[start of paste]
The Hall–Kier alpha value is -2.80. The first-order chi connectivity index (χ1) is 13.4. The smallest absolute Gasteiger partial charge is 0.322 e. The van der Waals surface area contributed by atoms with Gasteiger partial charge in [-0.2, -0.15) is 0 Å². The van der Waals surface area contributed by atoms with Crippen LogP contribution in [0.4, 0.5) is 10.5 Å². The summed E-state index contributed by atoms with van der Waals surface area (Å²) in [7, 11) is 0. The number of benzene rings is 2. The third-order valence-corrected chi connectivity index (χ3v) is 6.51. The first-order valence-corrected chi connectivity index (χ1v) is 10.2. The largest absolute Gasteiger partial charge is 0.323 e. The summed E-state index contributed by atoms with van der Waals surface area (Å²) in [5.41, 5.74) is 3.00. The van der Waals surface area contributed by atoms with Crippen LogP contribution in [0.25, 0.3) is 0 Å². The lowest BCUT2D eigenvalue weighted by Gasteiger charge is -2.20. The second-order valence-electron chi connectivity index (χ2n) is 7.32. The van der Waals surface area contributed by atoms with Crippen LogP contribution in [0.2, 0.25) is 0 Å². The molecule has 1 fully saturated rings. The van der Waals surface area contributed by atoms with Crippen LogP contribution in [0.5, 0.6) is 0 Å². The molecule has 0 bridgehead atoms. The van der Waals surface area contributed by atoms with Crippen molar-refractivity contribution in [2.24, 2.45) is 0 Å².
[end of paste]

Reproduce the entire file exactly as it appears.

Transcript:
The Hall–Kier alpha value is -2.80. The first-order chi connectivity index (χ1) is 13.4. The smallest absolute Gasteiger partial charge is 0.322 e. The van der Waals surface area contributed by atoms with Gasteiger partial charge in [-0.2, -0.15) is 0 Å². The van der Waals surface area contributed by atoms with Crippen LogP contribution in [0.4, 0.5) is 10.5 Å². The summed E-state index contributed by atoms with van der Waals surface area (Å²) in [7, 11) is 0. The number of benzene rings is 2. The third-order valence-corrected chi connectivity index (χ3v) is 6.51. The first-order valence-corrected chi connectivity index (χ1v) is 10.2. The largest absolute Gasteiger partial charge is 0.323 e. The summed E-state index contributed by atoms with van der Waals surface area (Å²) in [5.41, 5.74) is 3.00. The van der Waals surface area contributed by atoms with Crippen LogP contribution in [0.25, 0.3) is 0 Å². The lowest BCUT2D eigenvalue weighted by Gasteiger charge is -2.20. The second-order valence-electron chi connectivity index (χ2n) is 7.32. The van der Waals surface area contributed by atoms with Crippen LogP contribution in [0.2, 0.25) is 0 Å². The molecule has 1 fully saturated rings. The van der Waals surface area contributed by atoms with Crippen LogP contribution in [0.5, 0.6) is 0 Å². The molecule has 0 bridgehead atoms. The van der Waals surface area contributed by atoms with Crippen molar-refractivity contribution in [2.24, 2.45) is 0 Å².